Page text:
FIG. 2 illustrates the height h of a step composed of a metal A and a metal B in monochrome light interferometry;
FIG. 3 illustrates phase changes of lights reflected from metal surfaces according to wavelengths;
1 ^{d} FIG. 4 A illustrates analysis of the error caused by the envelope peak, z , (= )
2 dk (phase change error);
1 d_{φ} FIG. 4B illustrates analysis of the error caused by the envelope peak, z_{φ}(= )
2 dk
(result of calculation of phase change error);
FIG. 5A illustrates the spectrum of the white light interferogram using Fourier transform (whitelight interferogram); FIG. 5B illustrates the spectrum of the whitelight interferogram using Fourier transform (result of Fourier transform);
FIG. 6 illustrates a configuration of a twowavelength whitelight interferometer; FIG. 7A illustrates analysis of a twowavelength whitelight interferogram (two wavelength whitelight interferogram : I(z)); FIG. 7B illustrates analysis of the twowavelength whitelight interferogram
(frequency conversion of the two wavelength whitelight interferogram : J(k)=FFT[I(z)]); and
FIG. 8 illustrates results of compensation of the 94nm VLSI standard step sample using the two wavelength whitelight interferometer (h=95.3nm). Best mode for Carrying Out the Invention
The twowavelength whitelight interferometer can be realized through various interference optical systems including Micheolson, Mirau, Linnik and so on. A method of measuring the height of a step composed of different metals through the twowavelength whitelight interferometer to which Micheolson interference optical system is applied is explained below. Here, it is assumed that the numerical aperture (NA) value of the optical system is small, and parameters are defined as follows. Z_{0} : Actual position of an object to be measured Z_{m} : Peak of a whitelight interferogram Z_{env} : Envelope peak of the whitelight interferogram (Z_{em} = Z_{m})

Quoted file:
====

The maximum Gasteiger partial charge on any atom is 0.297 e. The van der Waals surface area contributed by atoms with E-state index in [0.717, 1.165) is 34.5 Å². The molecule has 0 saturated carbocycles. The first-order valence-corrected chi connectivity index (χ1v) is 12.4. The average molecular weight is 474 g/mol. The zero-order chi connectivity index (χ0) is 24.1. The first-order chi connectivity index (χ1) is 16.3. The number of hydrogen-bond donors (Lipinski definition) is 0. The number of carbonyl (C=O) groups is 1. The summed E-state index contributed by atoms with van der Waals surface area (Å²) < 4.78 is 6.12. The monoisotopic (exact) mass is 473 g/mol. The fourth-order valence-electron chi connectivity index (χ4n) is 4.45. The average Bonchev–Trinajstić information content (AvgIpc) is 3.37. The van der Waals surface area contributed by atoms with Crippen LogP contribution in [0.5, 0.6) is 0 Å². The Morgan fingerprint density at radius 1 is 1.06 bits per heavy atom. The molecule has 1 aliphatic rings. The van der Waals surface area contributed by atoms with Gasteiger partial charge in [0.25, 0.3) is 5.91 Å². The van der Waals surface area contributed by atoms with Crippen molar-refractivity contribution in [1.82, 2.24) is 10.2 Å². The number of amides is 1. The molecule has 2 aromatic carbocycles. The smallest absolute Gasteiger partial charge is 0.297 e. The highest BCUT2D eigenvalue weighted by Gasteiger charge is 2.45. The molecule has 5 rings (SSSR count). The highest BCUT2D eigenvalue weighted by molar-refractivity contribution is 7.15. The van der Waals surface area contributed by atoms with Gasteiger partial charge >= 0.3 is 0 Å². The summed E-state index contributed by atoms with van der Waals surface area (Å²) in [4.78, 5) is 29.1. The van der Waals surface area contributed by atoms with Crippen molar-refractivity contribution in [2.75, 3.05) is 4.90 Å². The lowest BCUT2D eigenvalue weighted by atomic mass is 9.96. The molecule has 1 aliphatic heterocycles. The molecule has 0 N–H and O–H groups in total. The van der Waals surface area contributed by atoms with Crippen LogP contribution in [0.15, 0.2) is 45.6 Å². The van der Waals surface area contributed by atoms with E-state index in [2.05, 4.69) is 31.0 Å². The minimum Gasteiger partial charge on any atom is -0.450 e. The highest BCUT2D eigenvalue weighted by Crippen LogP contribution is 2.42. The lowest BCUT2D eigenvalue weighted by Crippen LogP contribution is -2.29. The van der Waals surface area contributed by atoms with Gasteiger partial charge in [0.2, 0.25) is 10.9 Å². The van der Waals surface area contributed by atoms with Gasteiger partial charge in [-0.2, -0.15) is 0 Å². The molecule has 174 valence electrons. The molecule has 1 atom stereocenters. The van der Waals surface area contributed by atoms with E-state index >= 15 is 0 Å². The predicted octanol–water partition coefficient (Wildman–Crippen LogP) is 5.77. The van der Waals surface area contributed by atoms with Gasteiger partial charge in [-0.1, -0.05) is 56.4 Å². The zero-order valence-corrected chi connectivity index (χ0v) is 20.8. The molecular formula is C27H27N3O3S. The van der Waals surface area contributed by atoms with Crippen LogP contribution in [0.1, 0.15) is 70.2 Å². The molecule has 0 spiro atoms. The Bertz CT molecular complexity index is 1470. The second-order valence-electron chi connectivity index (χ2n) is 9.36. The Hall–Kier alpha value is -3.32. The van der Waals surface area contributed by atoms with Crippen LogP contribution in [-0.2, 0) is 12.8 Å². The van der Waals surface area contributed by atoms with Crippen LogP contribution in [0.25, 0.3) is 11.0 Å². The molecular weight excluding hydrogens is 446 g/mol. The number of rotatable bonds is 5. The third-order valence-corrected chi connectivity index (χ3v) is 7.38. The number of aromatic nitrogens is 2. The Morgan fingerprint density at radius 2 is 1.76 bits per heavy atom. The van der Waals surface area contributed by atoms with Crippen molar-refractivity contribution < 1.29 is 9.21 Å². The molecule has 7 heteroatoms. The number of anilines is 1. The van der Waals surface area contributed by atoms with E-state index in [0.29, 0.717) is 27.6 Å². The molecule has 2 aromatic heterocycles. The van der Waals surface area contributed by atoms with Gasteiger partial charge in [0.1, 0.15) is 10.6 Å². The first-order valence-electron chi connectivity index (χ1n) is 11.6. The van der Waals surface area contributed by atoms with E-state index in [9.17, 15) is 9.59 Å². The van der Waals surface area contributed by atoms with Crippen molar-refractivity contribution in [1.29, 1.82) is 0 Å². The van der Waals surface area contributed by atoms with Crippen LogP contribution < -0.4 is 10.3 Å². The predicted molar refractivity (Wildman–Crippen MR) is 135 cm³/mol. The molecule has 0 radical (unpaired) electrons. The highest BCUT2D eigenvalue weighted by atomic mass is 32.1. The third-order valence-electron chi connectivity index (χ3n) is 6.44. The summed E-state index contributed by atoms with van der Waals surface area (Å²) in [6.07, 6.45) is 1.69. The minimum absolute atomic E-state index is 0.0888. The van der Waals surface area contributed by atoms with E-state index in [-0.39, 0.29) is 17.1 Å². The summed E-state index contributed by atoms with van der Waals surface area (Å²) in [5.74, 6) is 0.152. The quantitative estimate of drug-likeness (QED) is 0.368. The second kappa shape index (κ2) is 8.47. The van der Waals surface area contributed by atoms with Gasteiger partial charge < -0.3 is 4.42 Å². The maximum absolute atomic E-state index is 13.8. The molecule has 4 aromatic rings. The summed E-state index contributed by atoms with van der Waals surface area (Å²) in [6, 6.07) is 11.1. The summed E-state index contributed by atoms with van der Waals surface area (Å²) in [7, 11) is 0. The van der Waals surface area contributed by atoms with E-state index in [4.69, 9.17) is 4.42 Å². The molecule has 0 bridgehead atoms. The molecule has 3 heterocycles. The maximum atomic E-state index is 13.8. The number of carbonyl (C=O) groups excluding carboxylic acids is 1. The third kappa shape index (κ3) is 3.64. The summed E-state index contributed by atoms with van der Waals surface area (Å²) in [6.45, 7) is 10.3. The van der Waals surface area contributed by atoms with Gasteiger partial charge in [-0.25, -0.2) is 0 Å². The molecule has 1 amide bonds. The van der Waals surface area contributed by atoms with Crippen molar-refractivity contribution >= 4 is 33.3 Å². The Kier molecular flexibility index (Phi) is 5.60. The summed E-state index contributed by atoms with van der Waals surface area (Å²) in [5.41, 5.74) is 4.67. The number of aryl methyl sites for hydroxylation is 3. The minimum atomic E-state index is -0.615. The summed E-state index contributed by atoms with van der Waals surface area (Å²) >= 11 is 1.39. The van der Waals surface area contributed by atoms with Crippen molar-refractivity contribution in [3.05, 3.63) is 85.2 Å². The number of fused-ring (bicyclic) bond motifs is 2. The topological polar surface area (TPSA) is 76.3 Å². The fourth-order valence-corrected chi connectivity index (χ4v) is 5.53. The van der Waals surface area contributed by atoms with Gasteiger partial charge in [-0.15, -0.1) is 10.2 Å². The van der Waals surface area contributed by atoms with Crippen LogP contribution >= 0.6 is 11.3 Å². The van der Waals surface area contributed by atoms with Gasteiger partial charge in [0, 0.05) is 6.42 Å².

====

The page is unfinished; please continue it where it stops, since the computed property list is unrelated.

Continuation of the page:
Z_{fπn}ge : Fringe peak of the whitelight interferogram (z_{fl}  z_{m}  φ_{m} 12k_{0})
1 d_{φ} Zφ : EΠΌΓ of the envelope peak caused by phase change of a metal ( z_{ό} (= ) )
2 dk φ_{m} : Phase value appearing in the whitelight interferogram h : True value of the height of a step composed of metals
H : Step height value measured using the fringe peak of the whitelight interferogram hj: Step height value measured using the monochrome light interferometry at frequency ki (wavelength λi) h_{2}: Step height value measured using the monochrome light interferometry at frequency k_{2} (wavelength λ_) Δh : h_{2} hι k_{0}: Central frequency of white light (ko = 2π/ λ_) i: Frequency of light for measuring the step height hi (ki = 2π/ λj) k : Frequency of light for measuring the step height h_{2} (k_{2} = 2π/ λ_)
When it is assumed that the numerical aperture (NA) value is as small as it can be ignored and the height of the object to be measured is z_{0}, a variation in the optical intensity of interferogram with respect to a scan distance z is represented by the following equation. (Reference : "The Mirau correlation microscope" by G. Kino and S. Chim,
App. Opt, 29(26), 37753783 (1990))